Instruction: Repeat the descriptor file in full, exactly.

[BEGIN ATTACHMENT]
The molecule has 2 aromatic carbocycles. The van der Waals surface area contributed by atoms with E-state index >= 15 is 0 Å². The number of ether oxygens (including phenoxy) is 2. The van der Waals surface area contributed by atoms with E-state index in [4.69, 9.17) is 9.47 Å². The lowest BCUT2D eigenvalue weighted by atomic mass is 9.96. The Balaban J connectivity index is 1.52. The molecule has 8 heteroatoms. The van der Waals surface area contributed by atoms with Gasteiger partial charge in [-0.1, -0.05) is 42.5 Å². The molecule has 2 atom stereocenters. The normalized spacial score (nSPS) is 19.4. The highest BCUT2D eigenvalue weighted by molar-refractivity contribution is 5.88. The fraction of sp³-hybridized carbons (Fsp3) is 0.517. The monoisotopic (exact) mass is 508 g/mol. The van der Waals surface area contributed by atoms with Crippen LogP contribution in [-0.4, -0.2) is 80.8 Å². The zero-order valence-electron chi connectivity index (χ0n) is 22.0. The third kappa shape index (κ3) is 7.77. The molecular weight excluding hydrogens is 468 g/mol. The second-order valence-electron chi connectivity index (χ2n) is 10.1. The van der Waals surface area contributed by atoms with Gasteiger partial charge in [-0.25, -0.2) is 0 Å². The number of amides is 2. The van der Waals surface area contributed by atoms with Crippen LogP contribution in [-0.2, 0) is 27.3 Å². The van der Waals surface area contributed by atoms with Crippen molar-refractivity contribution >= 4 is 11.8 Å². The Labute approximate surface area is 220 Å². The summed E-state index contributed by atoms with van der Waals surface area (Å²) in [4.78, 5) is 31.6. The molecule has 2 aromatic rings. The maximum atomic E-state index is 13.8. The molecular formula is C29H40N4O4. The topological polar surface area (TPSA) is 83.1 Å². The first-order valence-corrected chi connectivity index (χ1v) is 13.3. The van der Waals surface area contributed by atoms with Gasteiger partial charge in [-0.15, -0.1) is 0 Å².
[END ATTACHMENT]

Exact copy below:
The molecule has 2 aromatic carbocycles. The van der Waals surface area contributed by atoms with E-state index >= 15 is 0 Å². The number of ether oxygens (including phenoxy) is 2. The van der Waals surface area contributed by atoms with E-state index in [4.69, 9.17) is 9.47 Å². The lowest BCUT2D eigenvalue weighted by atomic mass is 9.96. The Balaban J connectivity index is 1.52. The molecule has 8 heteroatoms. The van der Waals surface area contributed by atoms with Gasteiger partial charge in [-0.1, -0.05) is 42.5 Å². The molecule has 2 atom stereocenters. The normalized spacial score (nSPS) is 19.4. The highest BCUT2D eigenvalue weighted by molar-refractivity contribution is 5.88. The fraction of sp³-hybridized carbons (Fsp3) is 0.517. The monoisotopic (exact) mass is 508 g/mol. The van der Waals surface area contributed by atoms with Crippen LogP contribution in [-0.4, -0.2) is 80.8 Å². The zero-order valence-electron chi connectivity index (χ0n) is 22.0. The third kappa shape index (κ3) is 7.77. The molecular weight excluding hydrogens is 468 g/mol. The second-order valence-electron chi connectivity index (χ2n) is 10.1. The van der Waals surface area contributed by atoms with Gasteiger partial charge in [-0.25, -0.2) is 0 Å². The number of amides is 2. The van der Waals surface area contributed by atoms with Crippen LogP contribution in [-0.2, 0) is 27.3 Å². The van der Waals surface area contributed by atoms with Crippen molar-refractivity contribution >= 4 is 11.8 Å². The Labute approximate surface area is 220 Å². The summed E-state index contributed by atoms with van der Waals surface area (Å²) in [4.78, 5) is 31.6. The molecule has 2 aromatic rings. The maximum atomic E-state index is 13.8. The molecular formula is C29H40N4O4. The topological polar surface area (TPSA) is 83.1 Å². The first-order valence-corrected chi connectivity index (χ1v) is 13.3. The van der Waals surface area contributed by atoms with Gasteiger partial charge in [-0.15, -0.1) is 0 Å².